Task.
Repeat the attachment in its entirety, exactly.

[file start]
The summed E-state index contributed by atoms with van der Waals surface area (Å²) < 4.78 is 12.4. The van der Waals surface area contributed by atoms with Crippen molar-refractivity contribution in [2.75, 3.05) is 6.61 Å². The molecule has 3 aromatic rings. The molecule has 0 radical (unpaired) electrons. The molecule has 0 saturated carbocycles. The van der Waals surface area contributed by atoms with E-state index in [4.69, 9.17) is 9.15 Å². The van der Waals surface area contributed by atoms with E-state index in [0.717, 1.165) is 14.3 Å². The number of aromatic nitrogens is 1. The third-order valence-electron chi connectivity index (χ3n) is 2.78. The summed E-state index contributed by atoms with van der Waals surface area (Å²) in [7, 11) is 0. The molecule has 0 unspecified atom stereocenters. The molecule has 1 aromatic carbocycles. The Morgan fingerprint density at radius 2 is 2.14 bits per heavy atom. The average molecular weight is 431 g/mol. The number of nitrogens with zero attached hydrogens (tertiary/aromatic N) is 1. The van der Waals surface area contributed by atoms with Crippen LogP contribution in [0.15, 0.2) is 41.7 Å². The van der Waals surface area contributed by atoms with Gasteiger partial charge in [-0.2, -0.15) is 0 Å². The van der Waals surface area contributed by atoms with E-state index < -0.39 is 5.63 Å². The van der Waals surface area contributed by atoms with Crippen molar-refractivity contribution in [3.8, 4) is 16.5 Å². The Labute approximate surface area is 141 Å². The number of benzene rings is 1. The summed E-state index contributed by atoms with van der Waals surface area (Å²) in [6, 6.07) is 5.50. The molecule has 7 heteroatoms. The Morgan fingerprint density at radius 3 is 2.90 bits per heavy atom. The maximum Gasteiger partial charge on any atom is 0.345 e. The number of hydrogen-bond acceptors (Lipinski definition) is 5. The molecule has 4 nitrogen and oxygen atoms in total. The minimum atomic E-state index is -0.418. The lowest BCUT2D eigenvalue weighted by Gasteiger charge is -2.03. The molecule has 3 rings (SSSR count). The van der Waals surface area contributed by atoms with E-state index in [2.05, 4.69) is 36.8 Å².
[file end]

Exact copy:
The summed E-state index contributed by atoms with van der Waals surface area (Å²) < 4.78 is 12.4. The van der Waals surface area contributed by atoms with Crippen molar-refractivity contribution in [2.75, 3.05) is 6.61 Å². The molecule has 3 aromatic rings. The molecule has 0 radical (unpaired) electrons. The molecule has 0 saturated carbocycles. The van der Waals surface area contributed by atoms with E-state index in [4.69, 9.17) is 9.15 Å². The van der Waals surface area contributed by atoms with E-state index in [0.717, 1.165) is 14.3 Å². The number of aromatic nitrogens is 1. The third-order valence-electron chi connectivity index (χ3n) is 2.78. The summed E-state index contributed by atoms with van der Waals surface area (Å²) in [7, 11) is 0. The molecule has 0 unspecified atom stereocenters. The molecule has 1 aromatic carbocycles. The Morgan fingerprint density at radius 2 is 2.14 bits per heavy atom. The average molecular weight is 431 g/mol. The number of nitrogens with zero attached hydrogens (tertiary/aromatic N) is 1. The van der Waals surface area contributed by atoms with Crippen LogP contribution in [0.15, 0.2) is 41.7 Å². The van der Waals surface area contributed by atoms with Gasteiger partial charge in [-0.2, -0.15) is 0 Å². The van der Waals surface area contributed by atoms with E-state index < -0.39 is 5.63 Å². The van der Waals surface area contributed by atoms with Crippen molar-refractivity contribution in [3.8, 4) is 16.5 Å². The Labute approximate surface area is 141 Å². The number of benzene rings is 1. The summed E-state index contributed by atoms with van der Waals surface area (Å²) in [6, 6.07) is 5.50. The molecule has 7 heteroatoms. The Morgan fingerprint density at radius 3 is 2.90 bits per heavy atom. The maximum Gasteiger partial charge on any atom is 0.345 e. The number of hydrogen-bond acceptors (Lipinski definition) is 5. The molecule has 4 nitrogen and oxygen atoms in total. The minimum atomic E-state index is -0.418. The lowest BCUT2D eigenvalue weighted by Gasteiger charge is -2.03. The molecule has 3 rings (SSSR count). The van der Waals surface area contributed by atoms with E-state index in [2.05, 4.69) is 36.8 Å².